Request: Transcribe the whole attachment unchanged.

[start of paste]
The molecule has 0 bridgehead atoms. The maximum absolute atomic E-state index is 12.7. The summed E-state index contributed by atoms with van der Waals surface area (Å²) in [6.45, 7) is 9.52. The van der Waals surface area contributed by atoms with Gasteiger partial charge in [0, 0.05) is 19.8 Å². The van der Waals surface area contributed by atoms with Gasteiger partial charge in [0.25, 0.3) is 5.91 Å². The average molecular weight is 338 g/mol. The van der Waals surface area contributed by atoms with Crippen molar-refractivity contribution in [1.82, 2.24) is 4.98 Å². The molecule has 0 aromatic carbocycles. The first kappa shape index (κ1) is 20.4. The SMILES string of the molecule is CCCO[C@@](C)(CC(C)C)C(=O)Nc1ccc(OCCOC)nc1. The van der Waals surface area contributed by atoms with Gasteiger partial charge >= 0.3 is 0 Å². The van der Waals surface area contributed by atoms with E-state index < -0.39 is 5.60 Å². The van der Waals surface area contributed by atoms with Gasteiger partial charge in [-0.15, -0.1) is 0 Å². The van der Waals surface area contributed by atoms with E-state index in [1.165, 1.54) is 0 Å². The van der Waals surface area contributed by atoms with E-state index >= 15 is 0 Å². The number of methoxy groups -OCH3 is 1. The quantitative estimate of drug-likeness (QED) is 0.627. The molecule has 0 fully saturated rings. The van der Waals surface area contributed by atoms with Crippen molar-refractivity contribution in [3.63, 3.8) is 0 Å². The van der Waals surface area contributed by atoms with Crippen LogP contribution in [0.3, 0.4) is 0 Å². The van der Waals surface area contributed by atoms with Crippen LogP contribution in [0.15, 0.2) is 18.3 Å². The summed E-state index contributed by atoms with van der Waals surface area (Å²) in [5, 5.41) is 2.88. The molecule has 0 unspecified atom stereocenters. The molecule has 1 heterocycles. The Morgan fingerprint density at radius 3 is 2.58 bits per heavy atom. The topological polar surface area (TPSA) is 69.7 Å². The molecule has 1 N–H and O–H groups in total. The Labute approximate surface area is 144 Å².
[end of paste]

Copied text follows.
The molecule has 0 bridgehead atoms. The maximum absolute atomic E-state index is 12.7. The summed E-state index contributed by atoms with van der Waals surface area (Å²) in [6.45, 7) is 9.52. The van der Waals surface area contributed by atoms with Gasteiger partial charge in [0, 0.05) is 19.8 Å². The van der Waals surface area contributed by atoms with Gasteiger partial charge in [0.25, 0.3) is 5.91 Å². The average molecular weight is 338 g/mol. The van der Waals surface area contributed by atoms with Crippen molar-refractivity contribution in [1.82, 2.24) is 4.98 Å². The molecule has 0 aromatic carbocycles. The first kappa shape index (κ1) is 20.4. The SMILES string of the molecule is CCCO[C@@](C)(CC(C)C)C(=O)Nc1ccc(OCCOC)nc1. The van der Waals surface area contributed by atoms with Gasteiger partial charge >= 0.3 is 0 Å². The van der Waals surface area contributed by atoms with E-state index < -0.39 is 5.60 Å². The van der Waals surface area contributed by atoms with Gasteiger partial charge in [-0.15, -0.1) is 0 Å². The van der Waals surface area contributed by atoms with E-state index in [1.165, 1.54) is 0 Å². The van der Waals surface area contributed by atoms with E-state index >= 15 is 0 Å². The number of methoxy groups -OCH3 is 1. The quantitative estimate of drug-likeness (QED) is 0.627. The molecule has 0 fully saturated rings. The van der Waals surface area contributed by atoms with Crippen molar-refractivity contribution in [3.63, 3.8) is 0 Å². The van der Waals surface area contributed by atoms with Crippen LogP contribution in [0.3, 0.4) is 0 Å². The van der Waals surface area contributed by atoms with Crippen LogP contribution in [0.15, 0.2) is 18.3 Å². The summed E-state index contributed by atoms with van der Waals surface area (Å²) in [5, 5.41) is 2.88. The molecule has 0 unspecified atom stereocenters. The molecule has 1 heterocycles. The Morgan fingerprint density at radius 3 is 2.58 bits per heavy atom. The topological polar surface area (TPSA) is 69.7 Å². The molecule has 1 N–H and O–H groups in total. The Labute approximate surface area is 144 Å².